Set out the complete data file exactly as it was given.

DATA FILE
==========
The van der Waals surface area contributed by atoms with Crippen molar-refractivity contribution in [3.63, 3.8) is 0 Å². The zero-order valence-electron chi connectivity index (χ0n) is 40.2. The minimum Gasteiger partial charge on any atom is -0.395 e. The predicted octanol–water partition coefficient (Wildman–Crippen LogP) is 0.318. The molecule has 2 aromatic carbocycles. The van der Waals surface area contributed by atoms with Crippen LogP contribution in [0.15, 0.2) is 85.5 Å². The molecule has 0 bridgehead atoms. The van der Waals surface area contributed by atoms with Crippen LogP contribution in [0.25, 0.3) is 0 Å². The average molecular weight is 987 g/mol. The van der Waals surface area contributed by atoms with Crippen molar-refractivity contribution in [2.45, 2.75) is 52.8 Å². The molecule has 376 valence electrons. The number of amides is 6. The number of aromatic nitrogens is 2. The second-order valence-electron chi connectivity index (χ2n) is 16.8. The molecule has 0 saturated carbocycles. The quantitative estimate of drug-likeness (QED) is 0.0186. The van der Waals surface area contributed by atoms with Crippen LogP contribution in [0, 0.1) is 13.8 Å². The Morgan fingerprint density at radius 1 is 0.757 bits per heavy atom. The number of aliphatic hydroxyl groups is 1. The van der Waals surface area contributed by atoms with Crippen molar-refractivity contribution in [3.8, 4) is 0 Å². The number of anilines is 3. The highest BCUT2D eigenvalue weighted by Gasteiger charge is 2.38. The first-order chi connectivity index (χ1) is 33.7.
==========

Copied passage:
The van der Waals surface area contributed by atoms with Crippen molar-refractivity contribution in [3.63, 3.8) is 0 Å². The zero-order valence-electron chi connectivity index (χ0n) is 40.2. The minimum Gasteiger partial charge on any atom is -0.395 e. The predicted octanol–water partition coefficient (Wildman–Crippen LogP) is 0.318. The molecule has 2 aromatic carbocycles. The van der Waals surface area contributed by atoms with Crippen LogP contribution in [0.15, 0.2) is 85.5 Å². The molecule has 0 bridgehead atoms. The van der Waals surface area contributed by atoms with Crippen LogP contribution in [0.25, 0.3) is 0 Å². The average molecular weight is 987 g/mol. The van der Waals surface area contributed by atoms with Crippen molar-refractivity contribution in [2.45, 2.75) is 52.8 Å². The molecule has 376 valence electrons. The number of amides is 6. The number of aromatic nitrogens is 2. The second-order valence-electron chi connectivity index (χ2n) is 16.8. The molecule has 0 saturated carbocycles. The quantitative estimate of drug-likeness (QED) is 0.0186. The van der Waals surface area contributed by atoms with Crippen LogP contribution in [0, 0.1) is 13.8 Å². The Morgan fingerprint density at radius 1 is 0.757 bits per heavy atom. The number of aliphatic hydroxyl groups is 1. The van der Waals surface area contributed by atoms with Crippen molar-refractivity contribution in [3.8, 4) is 0 Å². The number of anilines is 3. The highest BCUT2D eigenvalue weighted by Gasteiger charge is 2.38. The first-order chi connectivity index (χ1) is 33.7.